The work of Brooklyn-based artist Tim Hyde will be the subject of the latest exhibition in the Live Cinema series at the Philadelphia Museum of Art
. It will include three works by the 40-year-old artist who uses video and collaged photography to explore the ways in which space is perceived and seemingly transformed in time. Hyde’s art often amplifies experience of a particular place in relation to specific psychological and historical contexts. In recent years Hyde has made work in locations such as Albania, Belarus, Ukraine, and the United States.
Among the works featured is The Keeper (2006), a six-minute single-channel video that records the artist’s interaction with an anonymous person in the courtyard of a former KGB building in Kiev, Ukraine. The video is a single shot of a woman who approached and stood directly in front of Hyde's camera while he was filming, intentionally blocking his view of the building. Hyde has described the work as an “inverted portrait in which the traditional function of figure and background are reversed.”
Also in the presentation is Video panorama of New York during which the camera fails to distinguish the city from a snowstorm (2007). It’s a continuously looping seven-channel video filmed from the top floor of a Brooklyn building. Quoting earlier traditions of romantic landscape painting, Hyde portrays a vast city becoming gradually invisible in the snow. His camera took a 180-degree sweep over seven hours and Hyde separated the footage into seven parts, each recording one hour of filming. The resulting panorama is at once mesmerizing and disorienting.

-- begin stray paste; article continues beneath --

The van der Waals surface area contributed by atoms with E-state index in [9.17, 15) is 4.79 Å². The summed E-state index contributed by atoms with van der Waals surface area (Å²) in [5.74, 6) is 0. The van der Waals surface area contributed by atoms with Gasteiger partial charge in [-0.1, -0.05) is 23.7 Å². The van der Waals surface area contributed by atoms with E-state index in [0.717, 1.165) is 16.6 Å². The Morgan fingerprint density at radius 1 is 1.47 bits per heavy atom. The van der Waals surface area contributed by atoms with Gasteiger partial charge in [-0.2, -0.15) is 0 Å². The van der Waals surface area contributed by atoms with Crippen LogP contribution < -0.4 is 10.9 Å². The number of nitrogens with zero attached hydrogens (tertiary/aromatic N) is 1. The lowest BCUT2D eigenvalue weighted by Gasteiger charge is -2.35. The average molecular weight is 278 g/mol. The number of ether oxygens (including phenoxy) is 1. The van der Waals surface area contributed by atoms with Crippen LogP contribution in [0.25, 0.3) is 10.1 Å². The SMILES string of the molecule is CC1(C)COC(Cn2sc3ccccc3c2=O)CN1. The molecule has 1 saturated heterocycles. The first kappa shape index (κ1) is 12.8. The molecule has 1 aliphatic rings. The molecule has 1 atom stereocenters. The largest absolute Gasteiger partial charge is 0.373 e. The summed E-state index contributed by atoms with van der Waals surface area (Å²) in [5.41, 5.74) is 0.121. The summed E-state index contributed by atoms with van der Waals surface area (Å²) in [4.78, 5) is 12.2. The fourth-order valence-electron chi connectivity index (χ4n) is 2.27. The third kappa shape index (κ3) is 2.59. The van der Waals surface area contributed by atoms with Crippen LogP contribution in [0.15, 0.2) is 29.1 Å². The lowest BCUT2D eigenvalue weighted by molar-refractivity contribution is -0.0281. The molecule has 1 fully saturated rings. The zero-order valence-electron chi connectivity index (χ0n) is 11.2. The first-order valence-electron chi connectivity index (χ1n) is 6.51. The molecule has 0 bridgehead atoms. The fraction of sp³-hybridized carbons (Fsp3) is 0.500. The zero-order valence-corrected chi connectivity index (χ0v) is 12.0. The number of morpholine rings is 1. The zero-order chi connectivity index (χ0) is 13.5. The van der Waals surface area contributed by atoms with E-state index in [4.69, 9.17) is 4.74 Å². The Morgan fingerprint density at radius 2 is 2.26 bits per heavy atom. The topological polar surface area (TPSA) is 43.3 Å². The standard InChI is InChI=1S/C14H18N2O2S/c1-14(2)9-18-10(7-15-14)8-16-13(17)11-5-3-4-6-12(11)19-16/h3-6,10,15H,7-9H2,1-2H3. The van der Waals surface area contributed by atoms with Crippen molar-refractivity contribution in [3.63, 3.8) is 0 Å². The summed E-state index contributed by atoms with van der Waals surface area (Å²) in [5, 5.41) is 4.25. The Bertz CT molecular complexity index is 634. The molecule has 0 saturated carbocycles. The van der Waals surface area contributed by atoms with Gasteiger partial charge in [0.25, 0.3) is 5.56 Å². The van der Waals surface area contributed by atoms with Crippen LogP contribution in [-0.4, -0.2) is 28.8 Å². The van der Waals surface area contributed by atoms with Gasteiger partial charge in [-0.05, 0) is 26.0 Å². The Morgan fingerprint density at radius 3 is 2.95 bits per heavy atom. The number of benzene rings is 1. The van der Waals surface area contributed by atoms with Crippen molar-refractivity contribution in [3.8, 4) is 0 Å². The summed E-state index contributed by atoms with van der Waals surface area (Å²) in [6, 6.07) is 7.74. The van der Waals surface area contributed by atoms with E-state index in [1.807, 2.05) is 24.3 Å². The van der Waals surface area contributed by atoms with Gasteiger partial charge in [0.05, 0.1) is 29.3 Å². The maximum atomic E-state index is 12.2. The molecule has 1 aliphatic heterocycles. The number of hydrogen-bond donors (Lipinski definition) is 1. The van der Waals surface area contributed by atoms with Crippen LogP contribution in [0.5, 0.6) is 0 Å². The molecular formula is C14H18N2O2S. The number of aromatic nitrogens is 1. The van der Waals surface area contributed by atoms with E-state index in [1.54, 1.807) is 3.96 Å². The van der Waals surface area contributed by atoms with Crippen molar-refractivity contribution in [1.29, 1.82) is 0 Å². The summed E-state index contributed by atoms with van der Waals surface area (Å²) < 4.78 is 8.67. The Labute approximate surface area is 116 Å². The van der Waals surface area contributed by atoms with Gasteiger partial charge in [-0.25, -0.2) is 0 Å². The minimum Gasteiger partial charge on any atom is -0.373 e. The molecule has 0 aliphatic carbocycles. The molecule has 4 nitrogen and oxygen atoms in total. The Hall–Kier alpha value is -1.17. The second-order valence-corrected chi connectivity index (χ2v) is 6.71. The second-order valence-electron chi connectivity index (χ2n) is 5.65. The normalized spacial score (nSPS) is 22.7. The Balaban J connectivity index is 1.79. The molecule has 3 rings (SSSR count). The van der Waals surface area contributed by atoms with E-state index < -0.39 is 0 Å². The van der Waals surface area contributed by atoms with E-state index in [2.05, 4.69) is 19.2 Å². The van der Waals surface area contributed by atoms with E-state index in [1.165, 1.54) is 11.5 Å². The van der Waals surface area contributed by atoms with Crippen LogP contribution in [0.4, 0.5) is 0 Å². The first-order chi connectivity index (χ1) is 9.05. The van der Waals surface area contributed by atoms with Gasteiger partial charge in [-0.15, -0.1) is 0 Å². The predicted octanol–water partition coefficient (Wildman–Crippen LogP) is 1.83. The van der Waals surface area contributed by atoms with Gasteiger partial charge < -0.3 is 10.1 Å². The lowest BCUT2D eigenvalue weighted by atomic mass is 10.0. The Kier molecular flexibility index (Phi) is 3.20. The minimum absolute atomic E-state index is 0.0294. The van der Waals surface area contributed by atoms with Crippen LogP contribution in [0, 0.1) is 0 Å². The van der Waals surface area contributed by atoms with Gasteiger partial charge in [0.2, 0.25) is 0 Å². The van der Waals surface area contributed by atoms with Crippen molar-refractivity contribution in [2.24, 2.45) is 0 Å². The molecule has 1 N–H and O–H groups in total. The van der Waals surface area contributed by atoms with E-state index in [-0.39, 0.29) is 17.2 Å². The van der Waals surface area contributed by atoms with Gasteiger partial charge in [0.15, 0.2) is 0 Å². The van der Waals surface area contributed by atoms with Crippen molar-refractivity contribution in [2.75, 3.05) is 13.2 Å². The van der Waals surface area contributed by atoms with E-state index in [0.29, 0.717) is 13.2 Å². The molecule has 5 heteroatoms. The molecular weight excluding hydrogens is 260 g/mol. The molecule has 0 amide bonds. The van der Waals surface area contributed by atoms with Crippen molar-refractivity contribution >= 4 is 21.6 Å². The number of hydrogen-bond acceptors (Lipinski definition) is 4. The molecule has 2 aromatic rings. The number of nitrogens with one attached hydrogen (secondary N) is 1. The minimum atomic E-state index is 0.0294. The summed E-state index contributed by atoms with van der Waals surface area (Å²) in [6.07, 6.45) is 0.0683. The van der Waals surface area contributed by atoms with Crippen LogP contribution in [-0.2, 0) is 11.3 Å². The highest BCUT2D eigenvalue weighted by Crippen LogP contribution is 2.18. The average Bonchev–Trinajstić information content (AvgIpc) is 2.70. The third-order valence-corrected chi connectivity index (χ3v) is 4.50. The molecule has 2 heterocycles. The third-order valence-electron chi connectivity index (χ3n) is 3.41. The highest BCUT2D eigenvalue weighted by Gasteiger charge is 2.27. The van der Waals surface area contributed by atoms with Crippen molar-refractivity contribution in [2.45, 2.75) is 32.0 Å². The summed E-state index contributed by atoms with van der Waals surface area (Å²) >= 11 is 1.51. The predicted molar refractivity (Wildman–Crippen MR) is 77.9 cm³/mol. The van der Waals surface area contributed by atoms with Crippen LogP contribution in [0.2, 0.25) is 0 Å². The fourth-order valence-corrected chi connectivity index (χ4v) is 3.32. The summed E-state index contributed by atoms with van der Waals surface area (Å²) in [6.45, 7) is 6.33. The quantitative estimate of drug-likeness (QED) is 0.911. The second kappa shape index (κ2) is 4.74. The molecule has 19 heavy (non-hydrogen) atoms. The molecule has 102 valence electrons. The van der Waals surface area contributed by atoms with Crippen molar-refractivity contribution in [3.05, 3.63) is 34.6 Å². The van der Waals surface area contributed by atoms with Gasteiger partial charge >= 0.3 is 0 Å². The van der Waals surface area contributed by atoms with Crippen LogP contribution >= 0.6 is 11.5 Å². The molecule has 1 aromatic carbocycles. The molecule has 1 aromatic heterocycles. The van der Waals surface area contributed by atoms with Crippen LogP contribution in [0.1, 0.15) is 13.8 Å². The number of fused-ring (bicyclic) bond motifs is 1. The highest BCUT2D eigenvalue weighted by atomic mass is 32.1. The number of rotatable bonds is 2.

A new group of photographic collages will also be presented. Untitled (Monument) (2008-09) addresses and challenges the tradition of the monumental explored in art and architecture while extending the boundaries of photography as a medium. The images are based on sequential photographs of a man holding a piece of construction material with which he maps out shapes in the air. Pulled out of order and cut into fragments, the collages generate a vision of architecture that references the passing of time by juxtaposing multiple moments into one image.
“Tim Hyde’s attentiveness to the production of images in film and photography is evident in his work, and the ways in which it challenges interpretation and the nature of representation,” Assistant Curator Adelina Vlas said. “His thoughtful use of the camera lens engages both the perception and the imagination of the viewer.”
Tim Hyde received an MFA from Columbia University School of the Arts in 2005 and a BA in History from Vassar College in 1992. Since 2005, he has been represented in numerous group exhibitions, among them Balance and Power: Performance and Surveillance in Video Art at the Rose Art Museum; A Tale of Two Cities, Busan Biennale; Person of the Crowd: The Contemporary Art of Flânerie at the Neuberger Museum of Art; Landscape and Affect at the Sculpture Center in Queens, NY; and more recently This is the Future before it Happened at Outpost for Contemporary Art in Los Angeles. In 2006, he participated in the Lost Highway Expedition, a project initiated by the School of Missing Studies and Centrala Foundation for Future Cities. Hyde’s work is included in the collections of the Albright-Knox Art Gallery and The Ulrich Museum of Art.